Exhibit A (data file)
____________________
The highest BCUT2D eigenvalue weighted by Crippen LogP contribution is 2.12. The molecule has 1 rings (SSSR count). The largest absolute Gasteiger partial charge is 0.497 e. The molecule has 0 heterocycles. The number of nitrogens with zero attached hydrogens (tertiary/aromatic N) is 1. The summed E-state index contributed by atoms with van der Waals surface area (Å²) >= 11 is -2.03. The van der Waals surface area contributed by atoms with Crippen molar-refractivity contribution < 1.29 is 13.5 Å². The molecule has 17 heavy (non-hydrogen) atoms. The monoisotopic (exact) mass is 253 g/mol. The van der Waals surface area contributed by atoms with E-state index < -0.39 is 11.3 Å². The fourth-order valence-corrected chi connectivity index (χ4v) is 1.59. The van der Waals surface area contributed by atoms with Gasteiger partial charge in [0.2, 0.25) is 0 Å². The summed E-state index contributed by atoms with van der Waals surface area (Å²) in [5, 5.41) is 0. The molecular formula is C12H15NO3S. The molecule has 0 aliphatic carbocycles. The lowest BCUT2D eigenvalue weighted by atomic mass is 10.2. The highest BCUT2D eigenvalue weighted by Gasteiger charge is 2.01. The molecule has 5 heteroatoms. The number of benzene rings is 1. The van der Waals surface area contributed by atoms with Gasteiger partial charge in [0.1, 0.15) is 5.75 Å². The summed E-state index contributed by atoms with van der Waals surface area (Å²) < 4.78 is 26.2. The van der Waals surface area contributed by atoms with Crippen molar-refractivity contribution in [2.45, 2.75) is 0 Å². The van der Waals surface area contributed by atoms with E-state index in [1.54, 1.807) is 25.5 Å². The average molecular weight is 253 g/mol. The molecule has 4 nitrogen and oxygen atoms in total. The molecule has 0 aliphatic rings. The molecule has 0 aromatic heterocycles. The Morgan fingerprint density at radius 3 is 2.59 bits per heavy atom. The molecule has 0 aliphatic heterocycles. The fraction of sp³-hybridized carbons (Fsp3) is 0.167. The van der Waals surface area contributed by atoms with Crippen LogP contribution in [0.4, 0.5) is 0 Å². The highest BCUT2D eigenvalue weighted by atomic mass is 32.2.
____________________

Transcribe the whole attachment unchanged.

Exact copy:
The highest BCUT2D eigenvalue weighted by Crippen LogP contribution is 2.12. The molecule has 1 rings (SSSR count). The largest absolute Gasteiger partial charge is 0.497 e. The molecule has 0 heterocycles. The number of nitrogens with zero attached hydrogens (tertiary/aromatic N) is 1. The summed E-state index contributed by atoms with van der Waals surface area (Å²) >= 11 is -2.03. The van der Waals surface area contributed by atoms with Crippen molar-refractivity contribution < 1.29 is 13.5 Å². The molecule has 17 heavy (non-hydrogen) atoms. The monoisotopic (exact) mass is 253 g/mol. The van der Waals surface area contributed by atoms with E-state index < -0.39 is 11.3 Å². The fourth-order valence-corrected chi connectivity index (χ4v) is 1.59. The van der Waals surface area contributed by atoms with Gasteiger partial charge in [0.2, 0.25) is 0 Å². The summed E-state index contributed by atoms with van der Waals surface area (Å²) in [5, 5.41) is 0. The molecular formula is C12H15NO3S. The molecule has 0 aliphatic carbocycles. The lowest BCUT2D eigenvalue weighted by atomic mass is 10.2. The highest BCUT2D eigenvalue weighted by Gasteiger charge is 2.01. The molecule has 5 heteroatoms. The number of benzene rings is 1. The van der Waals surface area contributed by atoms with Gasteiger partial charge in [0.1, 0.15) is 5.75 Å². The summed E-state index contributed by atoms with van der Waals surface area (Å²) < 4.78 is 26.2. The van der Waals surface area contributed by atoms with Crippen molar-refractivity contribution in [2.45, 2.75) is 0 Å². The van der Waals surface area contributed by atoms with E-state index in [1.54, 1.807) is 25.5 Å². The average molecular weight is 253 g/mol. The molecule has 4 nitrogen and oxygen atoms in total. The molecule has 0 aliphatic rings. The molecule has 0 aromatic heterocycles. The Morgan fingerprint density at radius 3 is 2.59 bits per heavy atom. The molecule has 0 aliphatic heterocycles. The fraction of sp³-hybridized carbons (Fsp3) is 0.167. The van der Waals surface area contributed by atoms with Crippen LogP contribution in [0.4, 0.5) is 0 Å². The highest BCUT2D eigenvalue weighted by atomic mass is 32.2.